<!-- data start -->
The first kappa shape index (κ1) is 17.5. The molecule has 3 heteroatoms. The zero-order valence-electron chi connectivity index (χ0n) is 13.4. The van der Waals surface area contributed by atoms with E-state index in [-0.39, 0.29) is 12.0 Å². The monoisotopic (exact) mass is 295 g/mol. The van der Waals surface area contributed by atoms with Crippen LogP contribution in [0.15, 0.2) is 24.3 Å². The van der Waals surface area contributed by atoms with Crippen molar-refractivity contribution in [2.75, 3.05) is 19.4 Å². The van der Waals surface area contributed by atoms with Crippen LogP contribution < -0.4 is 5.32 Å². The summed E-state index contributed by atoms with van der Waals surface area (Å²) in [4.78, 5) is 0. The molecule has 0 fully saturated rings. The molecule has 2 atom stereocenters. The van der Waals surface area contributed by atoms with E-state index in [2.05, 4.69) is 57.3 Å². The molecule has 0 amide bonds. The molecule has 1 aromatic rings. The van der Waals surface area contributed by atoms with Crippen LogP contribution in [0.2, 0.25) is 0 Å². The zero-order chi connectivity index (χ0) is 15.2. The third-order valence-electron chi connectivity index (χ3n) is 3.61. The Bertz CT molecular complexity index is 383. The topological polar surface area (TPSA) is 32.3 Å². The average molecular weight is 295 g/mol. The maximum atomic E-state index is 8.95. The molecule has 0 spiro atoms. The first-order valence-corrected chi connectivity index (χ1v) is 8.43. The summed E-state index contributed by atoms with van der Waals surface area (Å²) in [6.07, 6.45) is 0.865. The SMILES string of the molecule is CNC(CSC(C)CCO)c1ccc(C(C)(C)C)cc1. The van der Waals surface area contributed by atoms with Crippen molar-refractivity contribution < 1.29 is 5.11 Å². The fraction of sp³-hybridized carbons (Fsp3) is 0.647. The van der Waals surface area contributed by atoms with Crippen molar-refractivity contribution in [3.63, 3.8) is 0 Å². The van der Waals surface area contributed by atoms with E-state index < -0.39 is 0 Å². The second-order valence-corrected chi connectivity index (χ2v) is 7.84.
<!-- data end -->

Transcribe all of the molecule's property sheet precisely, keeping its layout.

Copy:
The first kappa shape index (κ1) is 17.5. The molecule has 3 heteroatoms. The zero-order valence-electron chi connectivity index (χ0n) is 13.4. The van der Waals surface area contributed by atoms with E-state index in [-0.39, 0.29) is 12.0 Å². The monoisotopic (exact) mass is 295 g/mol. The van der Waals surface area contributed by atoms with Crippen LogP contribution in [0.15, 0.2) is 24.3 Å². The van der Waals surface area contributed by atoms with Crippen molar-refractivity contribution in [2.75, 3.05) is 19.4 Å². The van der Waals surface area contributed by atoms with Crippen LogP contribution < -0.4 is 5.32 Å². The summed E-state index contributed by atoms with van der Waals surface area (Å²) in [4.78, 5) is 0. The molecule has 0 fully saturated rings. The molecule has 2 atom stereocenters. The van der Waals surface area contributed by atoms with E-state index in [2.05, 4.69) is 57.3 Å². The molecule has 0 amide bonds. The molecule has 1 aromatic rings. The van der Waals surface area contributed by atoms with Crippen LogP contribution in [0.2, 0.25) is 0 Å². The zero-order chi connectivity index (χ0) is 15.2. The third-order valence-electron chi connectivity index (χ3n) is 3.61. The Bertz CT molecular complexity index is 383. The topological polar surface area (TPSA) is 32.3 Å². The average molecular weight is 295 g/mol. The maximum atomic E-state index is 8.95. The molecule has 0 spiro atoms. The first-order valence-corrected chi connectivity index (χ1v) is 8.43. The summed E-state index contributed by atoms with van der Waals surface area (Å²) in [6.07, 6.45) is 0.865. The SMILES string of the molecule is CNC(CSC(C)CCO)c1ccc(C(C)(C)C)cc1. The van der Waals surface area contributed by atoms with Crippen molar-refractivity contribution < 1.29 is 5.11 Å². The fraction of sp³-hybridized carbons (Fsp3) is 0.647. The van der Waals surface area contributed by atoms with Crippen molar-refractivity contribution in [3.63, 3.8) is 0 Å². The van der Waals surface area contributed by atoms with E-state index < -0.39 is 0 Å². The second-order valence-corrected chi connectivity index (χ2v) is 7.84.